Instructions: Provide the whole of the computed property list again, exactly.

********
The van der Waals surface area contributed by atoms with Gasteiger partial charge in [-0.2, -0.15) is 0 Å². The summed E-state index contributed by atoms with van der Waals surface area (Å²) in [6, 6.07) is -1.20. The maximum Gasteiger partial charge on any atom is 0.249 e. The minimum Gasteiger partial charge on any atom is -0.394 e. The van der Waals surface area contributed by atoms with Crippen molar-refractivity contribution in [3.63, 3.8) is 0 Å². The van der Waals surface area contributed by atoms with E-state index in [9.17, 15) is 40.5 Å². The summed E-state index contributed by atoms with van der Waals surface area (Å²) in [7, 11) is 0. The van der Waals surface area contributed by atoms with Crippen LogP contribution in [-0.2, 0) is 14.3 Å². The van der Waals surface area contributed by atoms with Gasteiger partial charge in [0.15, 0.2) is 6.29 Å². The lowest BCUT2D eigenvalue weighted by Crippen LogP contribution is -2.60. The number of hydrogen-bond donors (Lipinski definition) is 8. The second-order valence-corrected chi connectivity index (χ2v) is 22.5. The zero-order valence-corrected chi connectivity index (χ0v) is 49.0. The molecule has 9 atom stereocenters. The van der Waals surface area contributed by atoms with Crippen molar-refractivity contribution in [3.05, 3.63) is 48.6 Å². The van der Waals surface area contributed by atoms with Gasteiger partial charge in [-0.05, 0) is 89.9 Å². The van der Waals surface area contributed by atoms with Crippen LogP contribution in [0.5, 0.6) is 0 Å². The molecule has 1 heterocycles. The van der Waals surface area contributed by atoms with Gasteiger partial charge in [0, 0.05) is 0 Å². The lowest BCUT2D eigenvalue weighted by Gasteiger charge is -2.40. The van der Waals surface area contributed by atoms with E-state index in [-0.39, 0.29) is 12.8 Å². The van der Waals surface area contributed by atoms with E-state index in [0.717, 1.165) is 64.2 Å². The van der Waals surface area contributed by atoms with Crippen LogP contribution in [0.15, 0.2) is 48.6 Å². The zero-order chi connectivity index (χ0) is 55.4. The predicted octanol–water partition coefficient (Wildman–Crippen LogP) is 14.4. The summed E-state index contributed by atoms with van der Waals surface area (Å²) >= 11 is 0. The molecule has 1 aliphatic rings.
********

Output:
The van der Waals surface area contributed by atoms with Gasteiger partial charge in [-0.2, -0.15) is 0 Å². The summed E-state index contributed by atoms with van der Waals surface area (Å²) in [6, 6.07) is -1.20. The maximum Gasteiger partial charge on any atom is 0.249 e. The minimum Gasteiger partial charge on any atom is -0.394 e. The van der Waals surface area contributed by atoms with Crippen molar-refractivity contribution in [3.63, 3.8) is 0 Å². The van der Waals surface area contributed by atoms with E-state index in [9.17, 15) is 40.5 Å². The summed E-state index contributed by atoms with van der Waals surface area (Å²) in [7, 11) is 0. The van der Waals surface area contributed by atoms with Crippen LogP contribution in [-0.2, 0) is 14.3 Å². The van der Waals surface area contributed by atoms with Gasteiger partial charge in [0.15, 0.2) is 6.29 Å². The lowest BCUT2D eigenvalue weighted by Crippen LogP contribution is -2.60. The number of hydrogen-bond donors (Lipinski definition) is 8. The second-order valence-corrected chi connectivity index (χ2v) is 22.5. The zero-order valence-corrected chi connectivity index (χ0v) is 49.0. The molecule has 9 atom stereocenters. The van der Waals surface area contributed by atoms with Crippen molar-refractivity contribution in [3.05, 3.63) is 48.6 Å². The van der Waals surface area contributed by atoms with Gasteiger partial charge in [-0.05, 0) is 89.9 Å². The van der Waals surface area contributed by atoms with Crippen LogP contribution in [0.5, 0.6) is 0 Å². The molecule has 1 heterocycles. The van der Waals surface area contributed by atoms with Gasteiger partial charge in [0, 0.05) is 0 Å². The lowest BCUT2D eigenvalue weighted by Gasteiger charge is -2.40. The van der Waals surface area contributed by atoms with E-state index in [-0.39, 0.29) is 12.8 Å². The van der Waals surface area contributed by atoms with E-state index in [0.717, 1.165) is 64.2 Å². The van der Waals surface area contributed by atoms with Crippen LogP contribution in [0.15, 0.2) is 48.6 Å². The zero-order chi connectivity index (χ0) is 55.4. The predicted octanol–water partition coefficient (Wildman–Crippen LogP) is 14.4. The summed E-state index contributed by atoms with van der Waals surface area (Å²) >= 11 is 0. The molecule has 1 aliphatic rings.